Phrases Explained (Part 5)
A penny for your thoughts – your thoughts are pretty much worthless
God bless you – you're disgusting
Put a sock in it – when you ask what else you should put in your stuffed suitcase
A picture is worth a thousand words – unless it’s a blurry picture
Friendly fire – when you’re roasting S’mores, and the fire is just that perfect temperature, putting a smile on your face and treating you right
Nose to the grindstone – cocaine lingo
Needless to say – When you decide to talk, but acknowledge yourself that there is really no need to
Benji, Em, and Me
Em and I went on a trip to Boise, Idaho. The only thing I knew about Idaho was that they have the best potatoes in the world, but I went to visit a cousin in Wisconsin one year, and the baked potato he bought me from Sam’s Deli and Craft Supplies was the best thing I've ever consumed. It was kind of fruity. That’s not to say the Boise potatoes weren’t good, but when you’re a state and you’re known for a food, it better be the best hands down.
I was recently fired from my job as a rock-climbing instructor, so it was nice to spend some time in Idaho with a good pal. Apparently to hold down this job, people really care that you know how to rock climb. And they tell you this after you lie your way through the interview. America is full of morons.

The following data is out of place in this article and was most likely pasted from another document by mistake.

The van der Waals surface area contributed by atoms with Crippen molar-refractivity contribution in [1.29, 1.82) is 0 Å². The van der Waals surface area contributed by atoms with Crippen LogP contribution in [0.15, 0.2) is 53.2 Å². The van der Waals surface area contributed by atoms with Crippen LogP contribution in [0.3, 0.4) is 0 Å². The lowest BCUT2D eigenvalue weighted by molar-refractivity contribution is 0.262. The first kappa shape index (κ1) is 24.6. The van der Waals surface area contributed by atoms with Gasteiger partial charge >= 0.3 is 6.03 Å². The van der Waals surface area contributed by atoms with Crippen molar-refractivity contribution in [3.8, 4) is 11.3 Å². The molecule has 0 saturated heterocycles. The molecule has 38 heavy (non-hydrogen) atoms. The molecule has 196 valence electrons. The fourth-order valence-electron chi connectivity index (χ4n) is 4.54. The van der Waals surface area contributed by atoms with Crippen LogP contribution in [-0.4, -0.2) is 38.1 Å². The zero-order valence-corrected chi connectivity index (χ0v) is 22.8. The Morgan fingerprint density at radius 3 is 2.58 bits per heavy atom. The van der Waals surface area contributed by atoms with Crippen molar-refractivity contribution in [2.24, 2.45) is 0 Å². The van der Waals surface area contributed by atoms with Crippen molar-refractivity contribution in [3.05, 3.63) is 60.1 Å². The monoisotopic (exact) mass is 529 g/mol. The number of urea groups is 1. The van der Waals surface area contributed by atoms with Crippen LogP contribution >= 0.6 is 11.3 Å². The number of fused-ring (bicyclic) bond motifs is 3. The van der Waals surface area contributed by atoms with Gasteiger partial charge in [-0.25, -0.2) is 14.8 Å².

We stood in line at airport security to head back home to Mississippi, and I was sad our trip was coming to an end. Em got pulled over for having too many snacks in her bag. She had almonds, walnuts, dried mangoes. She preferred to snack over eating meals. I got pulled over because they thought my cantaloupe was a bomb. “It’s just a cantaloupe,” I said. “We’re gonna have to pat it down,” they told me. “He won’t let you until he gets his lawyer,” I said. No one laughed.
Once we got through, Em was up in boarding group 1, while I was back in boarding group 5. It’s a terrible system. Makes me feel like a feudal serf. As I waited alone, anxious to get on this plane to Mississippi, I started counting one Mississippi, two Mississippi, three Mississippi… as I was taught to in the fourth grade. Why do I have to be reminded of my horrible home every time I wait in lines? I just want to pass the time, not remember that family dinner when I found my cousin Earl and my other cousin Janis hooking up in the bathtub.
When I finally got to the front of the line, the lady told me the plane had just been filled, and there were no seats left. “Not with that attitude,” mumbled the man behind me. I turned around. It was Benjamin Franklin.